When Asdrubal Cabrera signed a contract extension with the Cleveland Indians in 2012, Manny Acta (rightly) described Cabrera as having “carried the offense“ in 2011. Fresh off a 25-home run season in which he was the third-best offensive shortstop in baseball, Asdrubal Cabrera’s value was at its zenith.
In a sense, it was the worst time for the Indians to sign him.
Fast forward only two years later to April 2014, the two-year, $16.5 million contract set to pay Cabrera $10 million this year is less unambiguously well-received – in much the same sense as John Elway is not unanimously beloved by Browns fans, or in the same sense as LeBron James in 2011 was slightly less Playing For The Cavaliers. Even in the best of times, Cleveland commits to shunning The Astrocab.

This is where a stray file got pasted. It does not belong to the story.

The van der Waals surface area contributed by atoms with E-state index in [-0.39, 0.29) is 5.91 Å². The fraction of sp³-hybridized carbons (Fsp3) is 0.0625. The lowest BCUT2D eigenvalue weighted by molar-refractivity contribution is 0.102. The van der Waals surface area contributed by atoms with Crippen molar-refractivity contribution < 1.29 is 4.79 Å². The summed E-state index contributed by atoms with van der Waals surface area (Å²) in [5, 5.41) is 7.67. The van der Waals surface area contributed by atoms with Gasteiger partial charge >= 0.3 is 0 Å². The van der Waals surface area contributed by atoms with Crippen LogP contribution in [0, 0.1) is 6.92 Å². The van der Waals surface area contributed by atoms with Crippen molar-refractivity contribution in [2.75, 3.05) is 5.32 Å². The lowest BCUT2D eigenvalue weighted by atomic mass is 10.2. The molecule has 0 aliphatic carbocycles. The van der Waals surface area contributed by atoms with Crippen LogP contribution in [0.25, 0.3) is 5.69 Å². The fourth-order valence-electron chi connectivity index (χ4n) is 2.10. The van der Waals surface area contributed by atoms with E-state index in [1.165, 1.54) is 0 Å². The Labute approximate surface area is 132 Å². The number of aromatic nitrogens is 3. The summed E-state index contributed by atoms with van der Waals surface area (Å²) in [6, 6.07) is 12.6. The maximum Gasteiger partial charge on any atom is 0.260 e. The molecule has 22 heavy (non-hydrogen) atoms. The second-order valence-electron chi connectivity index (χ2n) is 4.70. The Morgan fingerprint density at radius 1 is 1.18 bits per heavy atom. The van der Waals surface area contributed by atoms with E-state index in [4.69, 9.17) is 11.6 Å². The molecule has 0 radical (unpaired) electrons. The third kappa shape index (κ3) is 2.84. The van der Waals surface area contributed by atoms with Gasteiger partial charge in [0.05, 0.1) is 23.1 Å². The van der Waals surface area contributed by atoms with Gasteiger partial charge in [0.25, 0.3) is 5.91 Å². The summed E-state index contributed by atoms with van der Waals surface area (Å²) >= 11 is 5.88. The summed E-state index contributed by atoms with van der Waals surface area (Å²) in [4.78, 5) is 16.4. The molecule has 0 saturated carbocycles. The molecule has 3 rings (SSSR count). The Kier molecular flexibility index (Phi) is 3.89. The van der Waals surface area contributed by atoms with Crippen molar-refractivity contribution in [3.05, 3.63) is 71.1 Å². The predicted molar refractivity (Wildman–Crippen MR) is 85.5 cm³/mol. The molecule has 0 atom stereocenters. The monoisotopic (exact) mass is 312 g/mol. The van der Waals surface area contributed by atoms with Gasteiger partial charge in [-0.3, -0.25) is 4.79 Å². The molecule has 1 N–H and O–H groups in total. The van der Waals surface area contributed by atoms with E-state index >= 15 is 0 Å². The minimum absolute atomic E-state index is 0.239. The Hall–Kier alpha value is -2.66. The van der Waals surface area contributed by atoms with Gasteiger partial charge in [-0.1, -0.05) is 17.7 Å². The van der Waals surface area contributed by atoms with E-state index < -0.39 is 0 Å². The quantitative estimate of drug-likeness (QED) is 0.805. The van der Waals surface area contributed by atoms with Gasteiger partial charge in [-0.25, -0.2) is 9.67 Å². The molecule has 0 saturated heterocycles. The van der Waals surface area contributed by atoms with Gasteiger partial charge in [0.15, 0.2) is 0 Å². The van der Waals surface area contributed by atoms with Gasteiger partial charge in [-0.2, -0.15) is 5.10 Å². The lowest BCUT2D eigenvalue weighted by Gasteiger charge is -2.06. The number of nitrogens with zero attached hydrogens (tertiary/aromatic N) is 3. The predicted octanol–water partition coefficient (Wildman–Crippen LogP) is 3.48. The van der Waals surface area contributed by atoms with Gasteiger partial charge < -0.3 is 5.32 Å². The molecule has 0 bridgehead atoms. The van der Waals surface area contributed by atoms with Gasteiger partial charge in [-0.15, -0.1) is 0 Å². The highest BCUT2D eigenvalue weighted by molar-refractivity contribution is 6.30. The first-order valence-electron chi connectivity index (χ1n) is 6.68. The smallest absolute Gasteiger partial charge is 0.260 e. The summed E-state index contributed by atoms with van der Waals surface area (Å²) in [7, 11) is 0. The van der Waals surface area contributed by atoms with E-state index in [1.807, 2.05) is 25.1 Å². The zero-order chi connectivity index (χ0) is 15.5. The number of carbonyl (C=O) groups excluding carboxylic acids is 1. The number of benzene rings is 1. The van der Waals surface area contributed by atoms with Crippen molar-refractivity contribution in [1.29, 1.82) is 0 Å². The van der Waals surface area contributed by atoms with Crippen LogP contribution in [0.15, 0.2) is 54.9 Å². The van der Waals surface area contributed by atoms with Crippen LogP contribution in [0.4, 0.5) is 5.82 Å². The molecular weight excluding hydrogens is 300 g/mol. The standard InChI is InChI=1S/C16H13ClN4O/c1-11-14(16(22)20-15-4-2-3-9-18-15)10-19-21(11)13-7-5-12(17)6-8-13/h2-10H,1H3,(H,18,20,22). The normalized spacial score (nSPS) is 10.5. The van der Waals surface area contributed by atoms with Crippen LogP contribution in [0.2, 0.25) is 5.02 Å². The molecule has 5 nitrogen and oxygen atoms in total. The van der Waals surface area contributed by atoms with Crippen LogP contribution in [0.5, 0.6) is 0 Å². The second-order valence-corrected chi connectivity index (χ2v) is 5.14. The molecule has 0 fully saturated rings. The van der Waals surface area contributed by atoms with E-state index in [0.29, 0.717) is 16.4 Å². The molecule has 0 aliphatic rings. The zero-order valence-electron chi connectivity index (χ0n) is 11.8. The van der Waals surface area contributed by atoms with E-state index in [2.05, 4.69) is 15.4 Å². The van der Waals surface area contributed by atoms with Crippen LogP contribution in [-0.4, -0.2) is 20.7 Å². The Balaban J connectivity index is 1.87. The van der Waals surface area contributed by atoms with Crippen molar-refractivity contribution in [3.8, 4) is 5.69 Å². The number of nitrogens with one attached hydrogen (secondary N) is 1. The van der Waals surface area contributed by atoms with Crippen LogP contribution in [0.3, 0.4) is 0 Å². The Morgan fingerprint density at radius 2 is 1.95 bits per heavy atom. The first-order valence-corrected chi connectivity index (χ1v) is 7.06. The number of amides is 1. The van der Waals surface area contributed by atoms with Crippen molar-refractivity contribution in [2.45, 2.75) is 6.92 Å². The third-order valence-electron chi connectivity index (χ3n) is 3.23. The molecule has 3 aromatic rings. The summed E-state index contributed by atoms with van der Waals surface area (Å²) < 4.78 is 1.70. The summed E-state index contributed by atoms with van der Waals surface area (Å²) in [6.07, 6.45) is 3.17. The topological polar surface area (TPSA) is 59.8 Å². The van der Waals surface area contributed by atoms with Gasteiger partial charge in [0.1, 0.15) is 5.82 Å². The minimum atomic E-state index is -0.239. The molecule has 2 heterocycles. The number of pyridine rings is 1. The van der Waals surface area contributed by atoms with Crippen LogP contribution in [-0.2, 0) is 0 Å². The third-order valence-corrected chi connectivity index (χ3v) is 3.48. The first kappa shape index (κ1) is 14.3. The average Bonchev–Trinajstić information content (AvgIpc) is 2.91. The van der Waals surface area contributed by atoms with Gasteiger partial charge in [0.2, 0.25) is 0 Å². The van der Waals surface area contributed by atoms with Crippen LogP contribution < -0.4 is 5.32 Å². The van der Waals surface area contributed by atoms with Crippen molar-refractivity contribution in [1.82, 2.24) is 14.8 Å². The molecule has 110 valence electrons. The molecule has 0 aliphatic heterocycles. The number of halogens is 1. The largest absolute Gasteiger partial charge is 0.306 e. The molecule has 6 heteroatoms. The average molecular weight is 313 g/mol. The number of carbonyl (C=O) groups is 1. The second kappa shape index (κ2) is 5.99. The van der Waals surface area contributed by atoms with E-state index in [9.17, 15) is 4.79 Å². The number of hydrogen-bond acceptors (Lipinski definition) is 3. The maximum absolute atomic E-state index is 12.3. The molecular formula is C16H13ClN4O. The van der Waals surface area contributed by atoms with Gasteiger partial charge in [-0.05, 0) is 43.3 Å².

His contract is perhaps one of the largest contributing factors to the great heap of disdain. After a 2013 season in which he posted subpar offensive numbers, coupled with the worst shortstop defense in the league, demands for top prospect Francisco Lindor mounted, both locally and nationally, only adding to enmity toward the shortstop – not only was he objectively below-average, he was perceived as the force holding back the best cornerstone shortstop prospect in the game. Given that, bitterness swelled at the idea of giving $10 million to the below-average Asdrubal Cabrera.
Before that line of rhetoric takes off – i.e.: that Cabrera’s contract is a substantial overpay – there are two decisively mitigating factors: service time, and the quality of Asdrubal’s 2014 play. Continue reading